Organizers: Brittany Baur, Erika Da-Inn Lee, Xiaotong Liu and Henry Neil Ward
Website: https://dimension-reduction.github.io/

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Gold Sponsors

Bronze Sponsors

Copper Sponsors

General Sponsors

Lunch N' Learn Exhibitors


Click thumbnail to view pdf of Exhibitors map

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ISCB Town Hall

Topic: ISCB Town Hall
Date: Sunday, July 8 (12:45 PM - 1:45 PM)
Room: Columbus IJ

Join us at the ISCB Town Hall meeting on Sunday, July 8, from 12:45 PM - 1:45 PM to learn more about the latest programs, initiatives, and conferences. This is also your chance to help shape the future of ISCB by providing feedback and suggestions. The Town Hall will close with a celebration of achievement with the announcement of the Student Council Symposium award winners.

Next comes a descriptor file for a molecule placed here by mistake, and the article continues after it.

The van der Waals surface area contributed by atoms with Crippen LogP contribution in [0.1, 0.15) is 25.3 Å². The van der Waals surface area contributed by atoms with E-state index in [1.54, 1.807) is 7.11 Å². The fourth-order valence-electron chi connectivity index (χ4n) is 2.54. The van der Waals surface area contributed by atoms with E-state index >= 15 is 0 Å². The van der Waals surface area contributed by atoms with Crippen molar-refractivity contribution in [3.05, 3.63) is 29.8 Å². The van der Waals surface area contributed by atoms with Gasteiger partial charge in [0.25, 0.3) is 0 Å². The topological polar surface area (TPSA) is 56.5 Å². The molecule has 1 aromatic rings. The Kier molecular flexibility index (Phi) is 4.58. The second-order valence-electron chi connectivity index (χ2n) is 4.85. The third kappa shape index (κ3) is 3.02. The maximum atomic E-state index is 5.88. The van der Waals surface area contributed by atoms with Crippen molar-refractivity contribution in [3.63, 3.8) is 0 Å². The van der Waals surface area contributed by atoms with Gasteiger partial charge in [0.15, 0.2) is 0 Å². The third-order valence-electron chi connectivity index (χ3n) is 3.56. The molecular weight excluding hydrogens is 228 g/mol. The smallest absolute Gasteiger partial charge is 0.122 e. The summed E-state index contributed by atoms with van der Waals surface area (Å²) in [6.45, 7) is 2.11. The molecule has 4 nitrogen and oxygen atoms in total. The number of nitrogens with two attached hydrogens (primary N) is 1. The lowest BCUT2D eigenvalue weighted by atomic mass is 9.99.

Top Reading Papers 2016 - 2017 - RECOMB/ISCB Conference on Regulatory and Systems Genomics, with DREAM Challenges

As selected at RECOMB/ISCB Regulatory systems Genomics 2017
(Papers are listed alphabetically by title.  Due to a draw, this year's list contains 11 papers.)

A prior-based integrative framework for functional transcriptional regulatory network inference, Siahpirani A, Roy S. Nucleic Acids Res 45(4):e21

chromVAR: inferring transcription-factor-associated accessibility from single-cell epigenomic data, Schep AN, Wu B, Buenrostro JD, Greenleaf WJ. Nat Methods 14(10):975-978

Denoising genome-wide histone ChIP-seq with convolutional neural networks, Koh PW, Pierson E, Kundaje A. Bioinformatics 33(14):i225-i233